A huge crowd gathers to cheer some of the commandos as trucks drive them away from the scene. They chant "Bharat Mata ki Jai!" ("Victory to Mother India!"), mobbing the vehicles. The TV news channels go wild, running instant specials "Saluting India's Bravehearts". When a leading Mumbai intellectual, Gerson da Cunha, asks on a news panel if "Operation Black Thunder" really was such a wonderful victory, the anchorman screams at him for his lack of patriotism and all the other guests join in.
The enthusiasm for the security forces is in stark contrast to the hatred being expressed for politicians of all parties. The English-speaking elite that was targeted at the hotels, and which has until now been mostly untouched by terrorism, is looking for someone to blame. The Hindu nationalist BJP would like to exploit the situation. However, it will be hard for it to don the mantle of toughness on terrorism. Recently, it has been campaigning against Maharashtra's anti-terrorist squad over the arrest of a Hindu extremist army officer. The squad's leader was killed on Wednesday and has been hailed as a martyr.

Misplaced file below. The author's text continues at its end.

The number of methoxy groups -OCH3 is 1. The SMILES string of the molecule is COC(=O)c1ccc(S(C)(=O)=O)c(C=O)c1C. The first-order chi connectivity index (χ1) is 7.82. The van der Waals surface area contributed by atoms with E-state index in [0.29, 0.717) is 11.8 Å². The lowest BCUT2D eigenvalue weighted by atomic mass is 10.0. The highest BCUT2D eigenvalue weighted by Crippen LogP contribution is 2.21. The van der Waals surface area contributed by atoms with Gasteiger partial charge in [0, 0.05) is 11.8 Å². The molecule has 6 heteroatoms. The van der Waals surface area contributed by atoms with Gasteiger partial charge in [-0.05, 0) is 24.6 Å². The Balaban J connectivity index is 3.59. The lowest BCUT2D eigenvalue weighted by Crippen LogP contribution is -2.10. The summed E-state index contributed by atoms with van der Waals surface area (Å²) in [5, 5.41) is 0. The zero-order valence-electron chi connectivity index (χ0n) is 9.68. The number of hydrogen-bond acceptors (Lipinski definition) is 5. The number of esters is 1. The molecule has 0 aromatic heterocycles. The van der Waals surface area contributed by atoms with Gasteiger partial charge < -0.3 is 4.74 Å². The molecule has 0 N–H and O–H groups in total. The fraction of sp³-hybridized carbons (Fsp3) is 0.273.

Back at the hotel, the news is saying that the terrorists came by boat from Karachi. There's a kind of irony to this if it's true. Karachi looks and feels like a mini-Mumbai. It is Pakistan's great trading port, the locus of its film industry, its most Western, modern and outward-looking city. The story is that they hijacked a trawler up in Gujarat and that it was boarded by two coastguard officials, who were kidnapped and murdered. However, none of the stories includes a confirmation from the coastguard that any of its people are missing, and like so many rumours reported as news it evaporates in 24 hours.
The terrorists on the trawler are said to have landed just down the street from my hotel. The newspapers and TV show a picture of a semi-inflatable dinghy seized from a nearby fishing village. The police say it is one that the terrorists used. However, the police have a talent for "discovering" evidence at politically convenient moments, just as they are adept at getting confessions from unlikely suspects.
- Put British Jihadis on Trial in British Courts
- Muslim Women Deserve Better than Sharia Law
- Wanted: New Guardians of the Democratic Process
- Anthony Blunt: Art, Espionage and Treason
- Never Take Religious Liberty for Granted
- The Rise and Fall of the Abstract Art Boom
- Piero della Francesca Found Order Amid Chaos
- In Search of Authenticity
- The Plot to Islamise Birmingham’s Schools
- Nigeria, Iraq, Gaza—The Threat is the Same
- Radical Islam and its Invisible Victims
- The Man Who Tried to Teach us all a Lesson
- Globalisation and The Crisis of the Nation State
- The Medium Isn’t Always the Message
- What sort of Europe does Cameron Want?
- Is China outstripping the West at innovation?
- Piketty’s panacea will make inequality worse
- The Moral Strength of Leonard Cohen
- Designer who taught us to keep it simple
- The US Can Still Help Save Syria — and Iraq